Sauerkraut is having a moment. Not only is it incredibly delicious (like, eat it by the fork-full straight from the jar kind of delicious) but it is also incredibly good for you. It is teeming with good bacteria that your gut absolutely loves. You can buy sauerkraut from the supermarket, but we’re here to tell you that once you’ve had proper homemade sauerkraut you’ll never look back. This recipe is super easy, inexpensive to make, and the vibrant red colour just makes every meal beautiful, so is sure to become a staple in your fridge!
Ingredients (Makes Approx 4 jars)
1 large red cabbage (or 2 small ones)
1 knob of fresh ginger, peeled and chopped finely
20g sea salt
Sterilize all of your equipment (you can do this by submerging it in boiling water, or alternatively with a sterilising solution from the chemist)
Put aside 1 of the outer cabbage leaves for using later. Thinly slice the cabbage and place into a large bowl.
Add the ginger to the bowl of sliced cabbage. Weigh the cabbage and ginger together.
Once you calculate the cabbage and ginger weight, you now need to calculate how much salt to add. The weight of the salt should be between 1.5-2% of the overall cabbage weight, depending on how salty you like it. The easiest way to calculate this is to use an online calculator like this one!
Once you have weighed the salt, sprinkle it on cabbage mixture and toss through. Leave to sit for 5-10 mins. The salt will begin to draw out the moisture in the cabbage and start breaking it down.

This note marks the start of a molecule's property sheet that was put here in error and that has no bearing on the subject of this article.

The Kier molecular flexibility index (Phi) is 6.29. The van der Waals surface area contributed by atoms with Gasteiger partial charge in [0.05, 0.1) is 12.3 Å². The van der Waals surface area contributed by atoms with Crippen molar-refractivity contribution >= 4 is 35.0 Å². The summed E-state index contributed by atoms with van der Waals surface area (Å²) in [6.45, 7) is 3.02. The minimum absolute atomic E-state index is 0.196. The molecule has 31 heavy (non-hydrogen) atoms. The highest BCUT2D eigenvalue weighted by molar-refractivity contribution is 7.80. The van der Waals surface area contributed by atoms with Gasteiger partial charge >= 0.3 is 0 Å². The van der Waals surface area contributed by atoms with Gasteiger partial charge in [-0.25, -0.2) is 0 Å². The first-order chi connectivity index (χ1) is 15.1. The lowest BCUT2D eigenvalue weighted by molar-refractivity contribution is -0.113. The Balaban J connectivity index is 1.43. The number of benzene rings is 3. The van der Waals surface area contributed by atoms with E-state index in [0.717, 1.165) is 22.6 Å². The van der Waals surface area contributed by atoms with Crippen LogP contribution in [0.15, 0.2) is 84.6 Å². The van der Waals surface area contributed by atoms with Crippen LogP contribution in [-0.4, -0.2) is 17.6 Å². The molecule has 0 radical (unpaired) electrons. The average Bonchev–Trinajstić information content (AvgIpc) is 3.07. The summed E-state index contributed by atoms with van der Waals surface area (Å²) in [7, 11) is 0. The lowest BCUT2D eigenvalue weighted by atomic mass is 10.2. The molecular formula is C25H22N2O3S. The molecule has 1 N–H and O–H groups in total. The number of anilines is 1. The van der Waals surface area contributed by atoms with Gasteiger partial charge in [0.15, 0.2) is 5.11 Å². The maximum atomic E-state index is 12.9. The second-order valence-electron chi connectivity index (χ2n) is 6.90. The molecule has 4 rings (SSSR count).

Now comes the fun part! You need to start breaking down the cabbage, so find something heavy and flat that you can use to pound the cabbage in. We use the end of a wooden rolling pin, but I’ve also seen people use the flat end of an empty wine bottle. Pound away for about 10 mins, or until the cabbage has really softened and is all juicy and sitting in its own liquid. This brine is what helps the good bacteria convert the sugars and begins the fermentation process.
Once done, transfer the cabbage mixture into the large jar and pack it down tightly making sure that the cabbage is completely covered in its own brine. Cover the top with the cabbage leaf that you put aside at the start, and weigh it down with something heavy so that the cabbage stays submerged in brine. We use a glass jar filled with water. Place a lid on the jar and transfer the jar to a dark place (like a spare room or pantry).
Check on the cabbage every day, releasing the gas to ensure it doesn’t build up (which is called ‘burping’).
The sauerkraut will be ready after about 10-14 days, though, the best way to know when its ready is to taste it! Depending on the weather it can take shorter or longer, though when it’s done it should have a pleasant aroma and be absolutely delicious!
When done, transfer it to smaller jars and store in the fridge for up 6 months.